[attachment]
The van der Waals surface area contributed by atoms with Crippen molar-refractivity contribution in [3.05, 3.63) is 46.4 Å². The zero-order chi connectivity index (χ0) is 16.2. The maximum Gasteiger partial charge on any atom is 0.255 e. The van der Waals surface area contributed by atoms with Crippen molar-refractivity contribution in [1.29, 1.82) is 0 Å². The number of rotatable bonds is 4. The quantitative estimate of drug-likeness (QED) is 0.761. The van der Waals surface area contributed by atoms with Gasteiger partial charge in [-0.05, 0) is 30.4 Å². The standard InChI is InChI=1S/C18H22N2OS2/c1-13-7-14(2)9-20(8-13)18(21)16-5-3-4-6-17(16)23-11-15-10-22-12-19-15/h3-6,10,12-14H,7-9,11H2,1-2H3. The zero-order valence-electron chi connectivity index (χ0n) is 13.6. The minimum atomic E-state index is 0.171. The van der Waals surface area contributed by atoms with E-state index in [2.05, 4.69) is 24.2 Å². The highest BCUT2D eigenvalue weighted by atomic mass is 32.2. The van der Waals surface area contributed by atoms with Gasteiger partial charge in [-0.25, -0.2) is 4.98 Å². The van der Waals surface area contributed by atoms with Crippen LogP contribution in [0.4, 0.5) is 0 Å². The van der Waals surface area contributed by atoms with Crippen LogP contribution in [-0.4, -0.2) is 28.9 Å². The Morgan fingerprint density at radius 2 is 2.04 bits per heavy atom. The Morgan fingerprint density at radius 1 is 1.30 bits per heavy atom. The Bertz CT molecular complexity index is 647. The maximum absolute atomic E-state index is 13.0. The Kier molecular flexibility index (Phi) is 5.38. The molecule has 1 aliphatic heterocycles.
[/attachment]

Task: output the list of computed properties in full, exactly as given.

The van der Waals surface area contributed by atoms with Crippen molar-refractivity contribution in [3.05, 3.63) is 46.4 Å². The zero-order chi connectivity index (χ0) is 16.2. The maximum Gasteiger partial charge on any atom is 0.255 e. The van der Waals surface area contributed by atoms with Crippen molar-refractivity contribution in [1.29, 1.82) is 0 Å². The number of rotatable bonds is 4. The quantitative estimate of drug-likeness (QED) is 0.761. The van der Waals surface area contributed by atoms with Gasteiger partial charge in [-0.05, 0) is 30.4 Å². The standard InChI is InChI=1S/C18H22N2OS2/c1-13-7-14(2)9-20(8-13)18(21)16-5-3-4-6-17(16)23-11-15-10-22-12-19-15/h3-6,10,12-14H,7-9,11H2,1-2H3. The zero-order valence-electron chi connectivity index (χ0n) is 13.6. The minimum atomic E-state index is 0.171. The van der Waals surface area contributed by atoms with E-state index in [2.05, 4.69) is 24.2 Å². The highest BCUT2D eigenvalue weighted by atomic mass is 32.2. The van der Waals surface area contributed by atoms with Gasteiger partial charge in [-0.25, -0.2) is 4.98 Å². The van der Waals surface area contributed by atoms with Crippen LogP contribution in [0.4, 0.5) is 0 Å². The van der Waals surface area contributed by atoms with Crippen LogP contribution in [-0.4, -0.2) is 28.9 Å². The Morgan fingerprint density at radius 2 is 2.04 bits per heavy atom. The Morgan fingerprint density at radius 1 is 1.30 bits per heavy atom. The Bertz CT molecular complexity index is 647. The maximum absolute atomic E-state index is 13.0. The Kier molecular flexibility index (Phi) is 5.38. The molecule has 1 aliphatic heterocycles.